With globalization comes the rise of increasingly international workforces, which can sometimes face organizational hurdles because of barriers in languages and dialects. With services like Google Translate (Android, iOS), you can quickly convert audio or text from one language to many others, and its integration with Google Lens allows you to collect that text from image data collected by your phone's camera.
Whether it's a sandwich board on a sidewalk in Paris, or a memo sitting on your desk, Google Lens can capture words and phrases visible in your camera's viewfinder, then plug them into Google Translate's cloud-based conversion engine. And according to a company spokesperson speaking with VentureBeat, Google has just added support for 13 more languages.
The new additions include Arabic, Hindi, Punjabi, and Bengali, which together account for more than 1 billion native speakers -- not to mention those who speak these as a second language. That makes this one of the biggest updates to the Google Translate platform.
All 13 languages will also be benefiting from the company's "next-generation Neural translation technology," which is supposed to be smarter and faster than older methods. These 13 languages will also be able to translate between each other.
The Google spokesperson told VentureBeat that this neural tech uses "optical character recognition from Google Cloud Vision API." OCR is how scanning machines take a physical document and process its text to be put into a file on your computer. However, one side effect of relying on a cloud-based service is that it cannot be used offline.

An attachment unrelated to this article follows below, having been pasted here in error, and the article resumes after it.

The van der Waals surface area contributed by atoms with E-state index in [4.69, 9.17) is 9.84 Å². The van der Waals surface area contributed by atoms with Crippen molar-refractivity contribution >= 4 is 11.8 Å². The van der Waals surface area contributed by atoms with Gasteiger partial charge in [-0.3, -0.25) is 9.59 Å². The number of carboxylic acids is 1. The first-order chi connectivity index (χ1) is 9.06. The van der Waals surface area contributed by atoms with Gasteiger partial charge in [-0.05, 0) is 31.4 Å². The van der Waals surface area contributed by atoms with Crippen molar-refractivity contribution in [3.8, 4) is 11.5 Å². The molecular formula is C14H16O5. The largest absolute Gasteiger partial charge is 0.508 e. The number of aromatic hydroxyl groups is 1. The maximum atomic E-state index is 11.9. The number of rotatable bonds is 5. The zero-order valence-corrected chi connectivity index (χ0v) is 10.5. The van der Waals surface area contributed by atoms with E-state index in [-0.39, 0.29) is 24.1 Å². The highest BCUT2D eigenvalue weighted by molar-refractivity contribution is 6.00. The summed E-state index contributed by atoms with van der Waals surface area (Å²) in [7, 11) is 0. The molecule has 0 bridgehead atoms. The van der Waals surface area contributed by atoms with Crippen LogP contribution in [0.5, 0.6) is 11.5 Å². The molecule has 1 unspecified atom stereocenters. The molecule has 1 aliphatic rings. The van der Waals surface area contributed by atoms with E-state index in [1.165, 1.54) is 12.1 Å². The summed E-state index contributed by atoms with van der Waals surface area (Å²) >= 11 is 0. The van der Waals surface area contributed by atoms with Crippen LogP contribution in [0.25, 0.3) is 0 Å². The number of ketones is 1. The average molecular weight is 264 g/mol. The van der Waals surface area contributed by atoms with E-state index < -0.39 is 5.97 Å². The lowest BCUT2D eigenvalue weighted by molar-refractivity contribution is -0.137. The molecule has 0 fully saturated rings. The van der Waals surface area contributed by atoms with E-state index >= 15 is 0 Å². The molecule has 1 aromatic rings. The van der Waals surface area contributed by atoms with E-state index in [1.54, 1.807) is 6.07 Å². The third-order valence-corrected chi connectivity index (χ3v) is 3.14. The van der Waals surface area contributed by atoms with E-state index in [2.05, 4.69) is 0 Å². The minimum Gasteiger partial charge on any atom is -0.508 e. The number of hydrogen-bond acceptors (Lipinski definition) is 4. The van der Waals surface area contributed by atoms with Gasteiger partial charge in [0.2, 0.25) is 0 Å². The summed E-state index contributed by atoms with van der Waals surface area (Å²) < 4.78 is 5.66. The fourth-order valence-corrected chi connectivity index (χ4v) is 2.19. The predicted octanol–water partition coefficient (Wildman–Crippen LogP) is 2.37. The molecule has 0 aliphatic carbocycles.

The other newly supported languages are Vietnamese, Thai, Gujarati, Malayalam, Marathi, Kannada, Nepali, Tamil, and Telugu.
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Who does Google Translate compete with?
AI-based language translation is actually a big deal in the business world, in addition to being a welcome convenience for everyday app users and individual travelers. Amazon, Microsoft, and IBM have entire divisions dedicated to the challenge, and dozens of other companies such as Babylon and Omniscien Technologies work exclusively in this sector.
However, if you want the service in a handy app form, Google Translate is the de facto platform. It's arguably the best tool for translating languages throughout the day of an "average" user. The others are more optimized for corporations that need conversions of piles and piles of documents.
- A Google spokesperson told VentureBeat that Google Translate's AI-based language conversion can now work with 13 more languages covering well over a billion native speakers.
- The new additions are Arabic, Hindi, Punjabi, Bengali, Vietnamese, Thai, Gujarati, Malayalam, Marathi, Kannada, Nepali, Tamil, and Telugu.
- Thanks to the AI-based translation, all 13 languages can be translated between one another.
- SwiftKey virtual keyboard app can now translate what you type into different languages
- Duolingo app launches Navajo and Hawaiian languages in recognition of Indigenous Peoples Day
- Google Gboard app adds 16 more languages to its virtual keyboard
- 5 Google Translate tips and tricks you need to know (CNET)
- Microsoft researchers match human levels in translating news from Chinese to English (ZDNet)
- How to translate documents into different languages with Google Docs (TechRepublic)